Are you in labor — or is it false labor, known as Braxton Hicks contractions? Here are the differences between the causes and signs of Braxton Hicks vs. contractions.

By Editors of Parents
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As your body gets ready for the big delivery, your uterus will start prepping too. Braxton Hicks contractions are like fire drills: They are a way for your uterus to practice and prepare for true labor. And in case you’re wondering, they were named for the 19th-century English doctor John Braxton Hicks, who first "discovered" them.

These mild contractions generally don’t cause actual pain, but feel more like a hardening or tightening of the uterus. Braxton Hicks usually last for 30 seconds to 2 minutes and begin in the second trimester, around 20 weeks. However, they may come earlier (and be more intense) if you’ve been pregnant before. 

Get to know the symptoms of Braxton Hicks vs. labor contractions so you're prepared when they hit:

RELATED: 10 Things You Never Knew About Braxton Hicks Contractions

Braxton Hicks Symptoms

The biggest difference is that Braxton Hicks contractions happen irregularly — they’re very sporadic and don’t occur in a regular pattern, the way real contractions do. They differ from woman to woman and from pregnancy to pregnancy. Some women have them several times a day; others don't seem to have them at all.

Braxton Hicks contractions tend to feel more intense and happen more often as pregnancy progresses, and may occur more often after exercise or intercourse. They can also happen if you’re doing too much and get dehydrated.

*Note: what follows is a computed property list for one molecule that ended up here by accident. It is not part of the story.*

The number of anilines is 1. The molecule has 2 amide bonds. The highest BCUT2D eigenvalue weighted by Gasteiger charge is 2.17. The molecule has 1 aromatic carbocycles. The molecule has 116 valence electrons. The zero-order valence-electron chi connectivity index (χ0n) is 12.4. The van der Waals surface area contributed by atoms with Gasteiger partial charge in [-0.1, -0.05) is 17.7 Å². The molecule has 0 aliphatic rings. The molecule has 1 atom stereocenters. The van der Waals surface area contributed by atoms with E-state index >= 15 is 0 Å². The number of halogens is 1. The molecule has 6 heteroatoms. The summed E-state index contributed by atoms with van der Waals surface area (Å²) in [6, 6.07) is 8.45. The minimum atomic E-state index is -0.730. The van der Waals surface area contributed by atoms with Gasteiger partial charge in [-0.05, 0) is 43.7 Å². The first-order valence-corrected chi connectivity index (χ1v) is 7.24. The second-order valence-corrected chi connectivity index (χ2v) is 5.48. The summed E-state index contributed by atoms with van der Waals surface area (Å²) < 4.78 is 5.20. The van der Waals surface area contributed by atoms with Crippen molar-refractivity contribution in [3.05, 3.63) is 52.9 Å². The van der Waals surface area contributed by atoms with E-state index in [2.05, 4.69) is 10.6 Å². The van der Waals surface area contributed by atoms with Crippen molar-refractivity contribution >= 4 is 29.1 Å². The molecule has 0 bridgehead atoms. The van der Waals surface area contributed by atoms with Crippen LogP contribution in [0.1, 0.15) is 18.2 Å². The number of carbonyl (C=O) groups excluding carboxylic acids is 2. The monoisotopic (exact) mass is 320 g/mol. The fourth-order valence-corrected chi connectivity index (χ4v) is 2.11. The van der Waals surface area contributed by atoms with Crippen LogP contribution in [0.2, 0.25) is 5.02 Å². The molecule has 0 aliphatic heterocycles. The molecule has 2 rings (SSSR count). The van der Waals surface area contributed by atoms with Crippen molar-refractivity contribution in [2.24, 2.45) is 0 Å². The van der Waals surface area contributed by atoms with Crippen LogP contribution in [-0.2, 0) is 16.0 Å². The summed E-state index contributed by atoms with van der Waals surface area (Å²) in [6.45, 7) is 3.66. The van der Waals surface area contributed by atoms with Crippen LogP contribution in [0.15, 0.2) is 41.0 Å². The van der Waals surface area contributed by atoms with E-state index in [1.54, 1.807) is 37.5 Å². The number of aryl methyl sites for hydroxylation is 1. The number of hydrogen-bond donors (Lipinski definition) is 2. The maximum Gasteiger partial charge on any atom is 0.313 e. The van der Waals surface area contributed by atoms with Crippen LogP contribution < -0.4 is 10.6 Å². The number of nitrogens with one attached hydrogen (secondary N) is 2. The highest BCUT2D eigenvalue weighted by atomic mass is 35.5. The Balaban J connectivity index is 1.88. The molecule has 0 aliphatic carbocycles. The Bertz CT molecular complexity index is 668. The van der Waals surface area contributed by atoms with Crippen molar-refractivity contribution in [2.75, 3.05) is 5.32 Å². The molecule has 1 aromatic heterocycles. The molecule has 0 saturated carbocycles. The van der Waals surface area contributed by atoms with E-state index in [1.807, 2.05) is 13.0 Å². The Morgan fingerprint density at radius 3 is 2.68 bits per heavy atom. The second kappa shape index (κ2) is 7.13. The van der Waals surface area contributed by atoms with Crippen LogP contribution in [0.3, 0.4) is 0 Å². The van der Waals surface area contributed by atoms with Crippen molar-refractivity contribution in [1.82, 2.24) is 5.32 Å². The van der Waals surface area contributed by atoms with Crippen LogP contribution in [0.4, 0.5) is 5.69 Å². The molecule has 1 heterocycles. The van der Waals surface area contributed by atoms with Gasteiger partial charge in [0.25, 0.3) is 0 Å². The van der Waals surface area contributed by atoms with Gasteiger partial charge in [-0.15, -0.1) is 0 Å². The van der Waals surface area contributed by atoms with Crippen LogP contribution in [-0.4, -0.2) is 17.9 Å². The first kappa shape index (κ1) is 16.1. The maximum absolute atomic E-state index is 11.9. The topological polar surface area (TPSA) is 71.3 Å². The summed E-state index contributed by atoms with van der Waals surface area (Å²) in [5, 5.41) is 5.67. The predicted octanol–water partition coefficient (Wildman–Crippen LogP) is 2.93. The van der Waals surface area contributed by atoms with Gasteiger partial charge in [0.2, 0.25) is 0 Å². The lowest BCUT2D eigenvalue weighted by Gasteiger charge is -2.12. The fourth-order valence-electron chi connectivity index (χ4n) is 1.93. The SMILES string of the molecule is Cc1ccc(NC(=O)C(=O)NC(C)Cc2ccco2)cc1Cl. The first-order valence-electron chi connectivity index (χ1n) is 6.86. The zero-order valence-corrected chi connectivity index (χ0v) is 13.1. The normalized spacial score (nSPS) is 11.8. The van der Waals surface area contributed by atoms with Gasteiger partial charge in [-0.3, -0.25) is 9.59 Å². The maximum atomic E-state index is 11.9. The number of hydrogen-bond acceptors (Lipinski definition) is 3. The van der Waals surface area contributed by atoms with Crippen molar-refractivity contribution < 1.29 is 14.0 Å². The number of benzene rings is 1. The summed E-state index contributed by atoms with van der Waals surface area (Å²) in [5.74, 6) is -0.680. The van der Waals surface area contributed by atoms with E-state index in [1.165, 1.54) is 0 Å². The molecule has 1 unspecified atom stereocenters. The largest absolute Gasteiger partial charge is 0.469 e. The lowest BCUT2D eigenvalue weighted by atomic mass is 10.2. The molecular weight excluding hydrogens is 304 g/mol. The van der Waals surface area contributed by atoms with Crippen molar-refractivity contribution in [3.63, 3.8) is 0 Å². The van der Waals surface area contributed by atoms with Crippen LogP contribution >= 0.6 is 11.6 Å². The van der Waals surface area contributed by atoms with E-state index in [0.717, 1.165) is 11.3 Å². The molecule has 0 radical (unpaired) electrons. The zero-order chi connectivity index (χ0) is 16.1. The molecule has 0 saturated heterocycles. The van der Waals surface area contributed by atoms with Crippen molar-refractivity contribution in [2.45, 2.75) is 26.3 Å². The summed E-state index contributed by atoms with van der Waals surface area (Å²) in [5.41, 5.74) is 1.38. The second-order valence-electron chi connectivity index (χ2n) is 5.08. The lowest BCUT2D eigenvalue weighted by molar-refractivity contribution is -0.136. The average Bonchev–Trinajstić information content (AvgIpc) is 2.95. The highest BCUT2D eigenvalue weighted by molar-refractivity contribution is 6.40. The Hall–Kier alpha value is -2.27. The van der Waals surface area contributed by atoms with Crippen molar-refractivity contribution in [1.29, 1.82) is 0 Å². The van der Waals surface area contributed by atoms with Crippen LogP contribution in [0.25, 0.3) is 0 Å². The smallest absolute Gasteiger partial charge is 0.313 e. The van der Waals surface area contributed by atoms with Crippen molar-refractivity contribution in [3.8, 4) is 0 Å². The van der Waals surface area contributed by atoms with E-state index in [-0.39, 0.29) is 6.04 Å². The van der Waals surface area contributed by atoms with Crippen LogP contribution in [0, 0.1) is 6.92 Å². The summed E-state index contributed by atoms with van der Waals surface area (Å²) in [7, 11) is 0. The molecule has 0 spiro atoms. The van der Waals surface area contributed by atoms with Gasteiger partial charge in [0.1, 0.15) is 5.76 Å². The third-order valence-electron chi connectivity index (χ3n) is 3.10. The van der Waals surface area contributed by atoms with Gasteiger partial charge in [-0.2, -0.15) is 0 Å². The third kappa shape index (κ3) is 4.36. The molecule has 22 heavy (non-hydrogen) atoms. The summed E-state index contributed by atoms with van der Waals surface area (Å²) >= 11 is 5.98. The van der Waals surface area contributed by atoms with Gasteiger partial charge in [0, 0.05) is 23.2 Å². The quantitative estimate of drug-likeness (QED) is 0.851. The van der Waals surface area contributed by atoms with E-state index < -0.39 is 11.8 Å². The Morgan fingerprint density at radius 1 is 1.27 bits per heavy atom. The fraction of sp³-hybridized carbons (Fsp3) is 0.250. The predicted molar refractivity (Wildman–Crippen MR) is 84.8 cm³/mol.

If you find the contractions uncomfortable, do your best to relax when they strike. Try lying down and relaxing, or getting up and walking around, and practice your breathing exercises until they pass.

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    Labor Symptoms

    If your contractions are occurring regularly — every 10 minutes or more than 6 per hour — you may be in labor and should call your doctor right away.

    Here are other signs that you are not just having Braxton Hicks contractions, and that it's time to grab your hospital bag:

    • They're getting stronger as time goes on. Braxton Hicks won't get more intense as time goes on, and are often described as more uncomfortable than down-right unbearable. But labor pains definitely progress.
    • The contractions keep coming, even after you put your feet up and drink big glasses of water.
    • The tightening of your uterus is accompanied by back, pelvic, or abdominal pain or cramps.
    • You have unusual vaginal discharge or you think your water broke.
    • You're pretty close to your due date. Braxton Hicks can occur at any time, but they're more common earlier in the last trimester, as your body begins the final countdown to birth day.
    • Your doctor thinks it's go time. If you've checked in with your doc and he says to hit the hospital, then you may be seeing your new little one in just a few short hours!

    RELATEDSigns of Approaching Labor

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